The last two autumn sowing seasons have been a real joy to work with, with consistently dry days to allow seeding and establishment to proceed swiftly.
Its normal year-round service has resumed as bad weather led to more complex decisions, the outcome of which will not be seen until next spring.
When the weather is as glorious as it was a few weeks ago and the weather forecast is calling for more of it, decisions are simple: keep them lit.
When the weather is atrocious and the fields are soaked, decisions are easy again: park the machines and find a warm and dry hiding place.
When conditions are “doubtful at best,” stress levels rise. Mucking up crops in October can be fine if the temperature stays high and conditions subsequently dry out and improve, but if the weather turns wet and cold it could be a long winter nursing ailing crops that are already suffering severe yield losses have suffered.
Continue or stop and wait for better weather, that is the question.
And the risk is significantly increased this year with such high production costs. Sick crops cost more and yield less; This cannot be tolerated in the current climate.
On the other hand, winter crops traditionally outperform spring crops, and tons foot the bills. Hence the stress. How can we manage this risk and try to reduce the stress?
In the north-east of the country we have developed an allergy to spring barley; it will only be considered when all other options have been exhausted. He has no chance against the red-hot winter wheat and the equally fashionable winter barley.
But I’m beginning to wonder if the calculus should be revisited in this decision?
Varietal improvement has been a hallmark of spring barley for the last 20 years – something we can’t say about many other crops.
Also, as we face another year of high fertilizer prices, there are two things to note.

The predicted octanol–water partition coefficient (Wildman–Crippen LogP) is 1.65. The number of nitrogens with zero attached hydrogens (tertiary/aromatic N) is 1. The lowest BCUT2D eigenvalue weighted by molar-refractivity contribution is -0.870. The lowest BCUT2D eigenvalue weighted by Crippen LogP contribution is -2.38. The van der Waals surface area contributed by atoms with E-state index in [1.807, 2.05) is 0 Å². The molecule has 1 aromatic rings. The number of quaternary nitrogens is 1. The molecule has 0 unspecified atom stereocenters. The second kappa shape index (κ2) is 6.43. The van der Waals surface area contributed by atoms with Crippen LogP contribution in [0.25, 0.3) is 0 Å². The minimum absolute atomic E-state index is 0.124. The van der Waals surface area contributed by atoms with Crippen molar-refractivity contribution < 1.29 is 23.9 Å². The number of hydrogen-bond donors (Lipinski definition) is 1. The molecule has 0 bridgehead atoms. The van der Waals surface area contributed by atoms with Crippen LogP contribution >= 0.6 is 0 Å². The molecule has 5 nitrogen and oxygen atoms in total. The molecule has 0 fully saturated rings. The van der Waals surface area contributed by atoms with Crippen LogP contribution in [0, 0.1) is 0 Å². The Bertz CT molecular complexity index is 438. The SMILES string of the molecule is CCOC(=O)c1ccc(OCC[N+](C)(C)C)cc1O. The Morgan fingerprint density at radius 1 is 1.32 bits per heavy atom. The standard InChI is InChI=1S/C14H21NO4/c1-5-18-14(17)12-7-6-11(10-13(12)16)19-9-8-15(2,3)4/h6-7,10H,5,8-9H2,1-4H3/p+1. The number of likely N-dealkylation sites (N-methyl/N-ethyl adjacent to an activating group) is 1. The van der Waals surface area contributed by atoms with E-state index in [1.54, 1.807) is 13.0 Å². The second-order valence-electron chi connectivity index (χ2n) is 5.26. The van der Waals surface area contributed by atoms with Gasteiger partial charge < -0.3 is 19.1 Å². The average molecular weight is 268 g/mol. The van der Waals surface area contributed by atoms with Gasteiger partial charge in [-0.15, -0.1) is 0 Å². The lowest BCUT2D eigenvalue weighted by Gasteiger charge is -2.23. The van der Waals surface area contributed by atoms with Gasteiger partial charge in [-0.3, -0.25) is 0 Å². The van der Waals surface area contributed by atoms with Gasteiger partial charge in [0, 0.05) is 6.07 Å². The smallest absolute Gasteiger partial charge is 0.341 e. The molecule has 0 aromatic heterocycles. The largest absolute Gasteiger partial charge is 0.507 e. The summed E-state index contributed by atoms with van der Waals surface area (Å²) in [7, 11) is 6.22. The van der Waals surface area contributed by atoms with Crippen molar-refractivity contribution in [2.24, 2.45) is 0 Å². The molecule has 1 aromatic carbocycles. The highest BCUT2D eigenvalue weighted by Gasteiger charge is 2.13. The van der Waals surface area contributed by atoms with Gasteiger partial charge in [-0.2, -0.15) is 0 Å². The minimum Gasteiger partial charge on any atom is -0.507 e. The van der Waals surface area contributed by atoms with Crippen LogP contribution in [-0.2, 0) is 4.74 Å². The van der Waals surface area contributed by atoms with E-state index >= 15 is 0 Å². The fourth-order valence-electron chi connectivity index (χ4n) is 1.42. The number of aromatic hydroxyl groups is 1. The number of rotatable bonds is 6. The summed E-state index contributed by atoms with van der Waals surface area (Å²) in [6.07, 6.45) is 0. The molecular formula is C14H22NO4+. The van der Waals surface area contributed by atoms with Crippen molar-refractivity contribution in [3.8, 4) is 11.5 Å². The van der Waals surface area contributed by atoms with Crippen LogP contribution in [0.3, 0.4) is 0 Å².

Where stubble was cultivated last July to August, there is often a lot of greenery. This green is nitrogen in the pocket, enough to meet a third of the needs of next year’s spring barley crop if managed properly.
Second, we have significant changes in the way manure is calculated on high-density dairy farms. There is more N for each cow and less for each cube of manure exported.
This means that much more off-farm manure has to be exported to comply with regulations. Available stubble next spring could be prime real estate for a dairy farmer under pressure to balance the books.
This is how the poor relative becomes a viable alternative: a culture that has remained constant for many years and in which a significant part of the nutrient requirement can be covered between the winter cover and liquid manure.
Some areas are unsuitable for spring planting and spring barley reduces opportunities for rapeseed next fall.
However, if the alternative continually jumps in front of gates for the next four months and sees a poor crop being annihilated by slugs, crows and wet, the option to park the seeder now and head to the fire might not be such a bad decision after all .
Richard Hackett is an agronomist based in North Co Dublin and a member of the ITCA and ACA
https://www.independent.ie/business/farming/tillage/richard-hackett-why-the-scales-are-tilting-back-in-favour-of-spring-barley-42066083.html Richard Hackett: Why the scales are tipping back in favor of spring barley